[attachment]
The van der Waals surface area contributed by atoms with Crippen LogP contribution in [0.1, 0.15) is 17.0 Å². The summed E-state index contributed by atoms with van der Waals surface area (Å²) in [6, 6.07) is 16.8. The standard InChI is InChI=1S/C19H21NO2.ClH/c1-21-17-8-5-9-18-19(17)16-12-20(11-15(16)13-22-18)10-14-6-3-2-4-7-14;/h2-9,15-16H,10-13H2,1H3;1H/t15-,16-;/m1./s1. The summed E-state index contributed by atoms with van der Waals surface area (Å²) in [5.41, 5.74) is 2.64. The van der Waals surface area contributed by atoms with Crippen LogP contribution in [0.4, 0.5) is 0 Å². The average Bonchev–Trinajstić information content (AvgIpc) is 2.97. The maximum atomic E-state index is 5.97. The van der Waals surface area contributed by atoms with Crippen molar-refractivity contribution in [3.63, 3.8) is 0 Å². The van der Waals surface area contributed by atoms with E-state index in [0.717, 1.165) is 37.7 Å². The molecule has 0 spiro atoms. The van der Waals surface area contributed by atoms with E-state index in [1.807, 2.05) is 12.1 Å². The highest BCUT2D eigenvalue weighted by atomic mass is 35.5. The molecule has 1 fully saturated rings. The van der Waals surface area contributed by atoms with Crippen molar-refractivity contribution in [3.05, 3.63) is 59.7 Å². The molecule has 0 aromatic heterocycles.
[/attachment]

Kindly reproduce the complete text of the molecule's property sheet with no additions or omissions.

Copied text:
The van der Waals surface area contributed by atoms with Crippen LogP contribution in [0.1, 0.15) is 17.0 Å². The summed E-state index contributed by atoms with van der Waals surface area (Å²) in [6, 6.07) is 16.8. The standard InChI is InChI=1S/C19H21NO2.ClH/c1-21-17-8-5-9-18-19(17)16-12-20(11-15(16)13-22-18)10-14-6-3-2-4-7-14;/h2-9,15-16H,10-13H2,1H3;1H/t15-,16-;/m1./s1. The summed E-state index contributed by atoms with van der Waals surface area (Å²) in [5.41, 5.74) is 2.64. The van der Waals surface area contributed by atoms with Crippen LogP contribution in [0.4, 0.5) is 0 Å². The average Bonchev–Trinajstić information content (AvgIpc) is 2.97. The maximum atomic E-state index is 5.97. The van der Waals surface area contributed by atoms with Crippen molar-refractivity contribution in [3.63, 3.8) is 0 Å². The van der Waals surface area contributed by atoms with E-state index in [0.717, 1.165) is 37.7 Å². The molecule has 0 spiro atoms. The van der Waals surface area contributed by atoms with E-state index in [1.807, 2.05) is 12.1 Å². The highest BCUT2D eigenvalue weighted by atomic mass is 35.5. The molecule has 1 fully saturated rings. The van der Waals surface area contributed by atoms with Crippen molar-refractivity contribution in [3.05, 3.63) is 59.7 Å². The molecule has 0 aromatic heterocycles.